Whether pumping gas, helping people pump iron or selling pumps, many California workers will have a new benefit starting this week – the ability to accrue paid time off for when they are sick. Those who work for large companies typically take it for granted that someone running a fever or dealing with a nasty cold can take time off without a decrease in their paycheck. The reality is, however, that getting paid at all when sick is not common for approximately 40 percent of workers, typically in small businesses, retail establishments and restaurants – until now, if they are in California.
Nearly all workers in the state will earn a minimum of one hour of paid sick leave for every 30 hours worked, whether part-time or full-time starting July 1, 2015, under legislation signed into law by California Gov. Jerry Brown last September. The measure extends paid time off for being sick, or caring for a sick family member, to 65 million people in California who did not have the benefit before.
There are some limitations to be aware of: Workers begin accruing the time off right away but may not be able take it until they have completed a 90-day probationary period (employers can elect to have a shorter period than the 90 days). An employer can cap the number of hours earned per year at 24 hours, but they can also choose to allow employees to earn more time based on their human resources policies.
So, whom does the new law not cover? Home health care workers are exempt. In addition, people covered by a collective bargaining agreement are subject to whatever time-off provisions are in that agreement. Finally, those who have other compensated time off that is at least equivalent to, or better than, the new law’s requirements. That would include any paid time-off plan a company wants to establish that is more liberal than three days per year or one hour earned for each 30 worked up to 24 hours.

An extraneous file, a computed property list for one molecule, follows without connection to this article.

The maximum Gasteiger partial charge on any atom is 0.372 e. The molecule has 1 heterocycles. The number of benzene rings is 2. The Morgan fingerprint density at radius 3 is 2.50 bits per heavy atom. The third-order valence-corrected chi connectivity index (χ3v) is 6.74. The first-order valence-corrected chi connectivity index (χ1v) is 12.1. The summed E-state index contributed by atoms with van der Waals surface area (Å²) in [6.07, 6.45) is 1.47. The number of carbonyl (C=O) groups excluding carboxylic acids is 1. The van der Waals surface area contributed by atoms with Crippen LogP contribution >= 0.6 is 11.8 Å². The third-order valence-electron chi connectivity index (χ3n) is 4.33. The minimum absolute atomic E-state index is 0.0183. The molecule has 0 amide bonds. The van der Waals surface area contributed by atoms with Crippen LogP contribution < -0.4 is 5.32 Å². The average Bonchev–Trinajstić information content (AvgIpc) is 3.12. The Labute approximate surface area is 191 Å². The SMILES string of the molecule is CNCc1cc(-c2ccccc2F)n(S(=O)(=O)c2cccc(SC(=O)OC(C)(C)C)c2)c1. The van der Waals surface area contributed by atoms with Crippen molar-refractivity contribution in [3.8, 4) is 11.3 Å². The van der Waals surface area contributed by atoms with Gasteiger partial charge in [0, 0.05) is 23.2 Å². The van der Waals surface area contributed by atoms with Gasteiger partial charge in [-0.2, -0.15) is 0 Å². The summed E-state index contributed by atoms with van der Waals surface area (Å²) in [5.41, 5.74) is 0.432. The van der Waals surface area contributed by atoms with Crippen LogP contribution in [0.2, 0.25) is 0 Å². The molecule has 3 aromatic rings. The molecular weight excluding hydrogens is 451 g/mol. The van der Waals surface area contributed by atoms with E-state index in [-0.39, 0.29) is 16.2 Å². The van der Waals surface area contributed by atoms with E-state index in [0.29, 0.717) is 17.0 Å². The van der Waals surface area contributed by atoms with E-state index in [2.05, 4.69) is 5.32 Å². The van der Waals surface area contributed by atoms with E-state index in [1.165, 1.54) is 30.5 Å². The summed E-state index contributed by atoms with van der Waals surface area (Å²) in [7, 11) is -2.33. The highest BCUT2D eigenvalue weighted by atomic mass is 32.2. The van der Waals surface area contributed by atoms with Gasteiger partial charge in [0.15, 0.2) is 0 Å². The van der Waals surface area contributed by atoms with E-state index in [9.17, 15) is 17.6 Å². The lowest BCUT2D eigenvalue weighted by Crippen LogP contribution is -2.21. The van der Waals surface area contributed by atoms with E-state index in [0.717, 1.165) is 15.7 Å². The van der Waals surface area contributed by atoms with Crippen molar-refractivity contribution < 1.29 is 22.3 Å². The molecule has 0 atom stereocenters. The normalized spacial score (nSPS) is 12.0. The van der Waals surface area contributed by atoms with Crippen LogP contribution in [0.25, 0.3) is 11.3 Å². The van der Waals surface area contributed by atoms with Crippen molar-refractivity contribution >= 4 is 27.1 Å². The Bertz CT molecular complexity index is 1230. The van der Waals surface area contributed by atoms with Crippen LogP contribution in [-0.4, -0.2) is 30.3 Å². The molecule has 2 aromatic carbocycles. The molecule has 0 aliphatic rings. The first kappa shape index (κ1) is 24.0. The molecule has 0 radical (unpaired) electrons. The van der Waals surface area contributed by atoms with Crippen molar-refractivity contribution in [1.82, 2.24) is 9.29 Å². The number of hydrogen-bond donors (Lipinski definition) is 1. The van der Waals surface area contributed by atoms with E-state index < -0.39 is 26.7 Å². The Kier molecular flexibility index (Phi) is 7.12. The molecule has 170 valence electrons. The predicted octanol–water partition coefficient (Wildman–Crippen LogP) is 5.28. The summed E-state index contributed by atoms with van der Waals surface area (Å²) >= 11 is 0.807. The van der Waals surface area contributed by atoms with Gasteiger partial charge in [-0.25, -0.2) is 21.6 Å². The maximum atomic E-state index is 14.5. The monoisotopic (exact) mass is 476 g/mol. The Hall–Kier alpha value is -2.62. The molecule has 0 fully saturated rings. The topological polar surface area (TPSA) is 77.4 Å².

An employer who already has a means for employees to accrue paid time off can fold the new sick leave time into that bank for simplicity sake. However, a drawback for employers is that many paid time off banks set up in lieu of vacation time are required to be paid to an employee upon termination or resignation. That would then include the sick time, which otherwise does not have to be paid out.
If an employee calls in sick, an employer cannot ask about the illness. They also cannot request proof. This is true in large companies and schools, where a doctor’s note is typically needed after more than three days.
What about seasonal workers at amusement parks or outdoor concert venues that only operate in the summer? Those workers accrue sick leave, but may not work pass the 90-day probationary period during the summer. If they return to the same employer within 12 months, i.e. the next year, the time earned the previous year is still theirs.
For example, if someone works at a beachfront food stand for 80 days one summer and earns three days’ sick leave, he or she may not be able to use it this first year if the employer requires the probationary period. However, if the worker returns to the job the following summer, there would only be 10 more days in the probationary period the second year before he or she could use the sick time accrued the prior year.
Many employers and employer groups objected to the law. However, with more workers in California now able to get sick pay, it is comforting to know someone serving food in a restaurant will be less tempted to come to work sick because they could not afford time off.
Written and edited by Dyanne Weiss
California Department of Industrial Relations: Frequently Asked Questions About California’s New Paid Sick Leave Law
Sacramento Business Journal: Six things to know about the paid sick-leave law
Los Angeles Times: Gov. Jerry Brown signs bill to require paid sick leave